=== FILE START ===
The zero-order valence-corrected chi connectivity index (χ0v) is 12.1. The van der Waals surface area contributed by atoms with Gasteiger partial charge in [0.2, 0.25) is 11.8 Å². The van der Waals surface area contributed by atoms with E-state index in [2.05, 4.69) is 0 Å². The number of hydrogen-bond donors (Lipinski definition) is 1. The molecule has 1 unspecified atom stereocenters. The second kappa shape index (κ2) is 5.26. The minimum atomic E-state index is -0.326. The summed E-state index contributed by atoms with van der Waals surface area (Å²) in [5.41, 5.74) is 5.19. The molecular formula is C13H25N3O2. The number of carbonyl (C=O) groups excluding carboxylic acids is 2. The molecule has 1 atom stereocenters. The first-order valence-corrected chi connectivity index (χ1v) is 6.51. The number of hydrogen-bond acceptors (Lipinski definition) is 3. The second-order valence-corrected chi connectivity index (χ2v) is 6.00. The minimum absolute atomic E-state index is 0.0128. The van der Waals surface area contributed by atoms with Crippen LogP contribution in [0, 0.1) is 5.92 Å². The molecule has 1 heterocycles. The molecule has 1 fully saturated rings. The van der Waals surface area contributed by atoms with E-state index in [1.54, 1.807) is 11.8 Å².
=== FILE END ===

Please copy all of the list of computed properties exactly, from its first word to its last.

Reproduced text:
The zero-order valence-corrected chi connectivity index (χ0v) is 12.1. The van der Waals surface area contributed by atoms with Gasteiger partial charge in [0.2, 0.25) is 11.8 Å². The van der Waals surface area contributed by atoms with E-state index in [2.05, 4.69) is 0 Å². The number of hydrogen-bond donors (Lipinski definition) is 1. The molecule has 1 unspecified atom stereocenters. The second kappa shape index (κ2) is 5.26. The minimum atomic E-state index is -0.326. The summed E-state index contributed by atoms with van der Waals surface area (Å²) in [5.41, 5.74) is 5.19. The molecular formula is C13H25N3O2. The number of carbonyl (C=O) groups excluding carboxylic acids is 2. The molecule has 1 atom stereocenters. The first-order valence-corrected chi connectivity index (χ1v) is 6.51. The number of hydrogen-bond acceptors (Lipinski definition) is 3. The second-order valence-corrected chi connectivity index (χ2v) is 6.00. The minimum absolute atomic E-state index is 0.0128. The van der Waals surface area contributed by atoms with Crippen LogP contribution in [0, 0.1) is 5.92 Å². The molecule has 1 heterocycles. The molecule has 1 fully saturated rings. The van der Waals surface area contributed by atoms with E-state index in [1.54, 1.807) is 11.8 Å².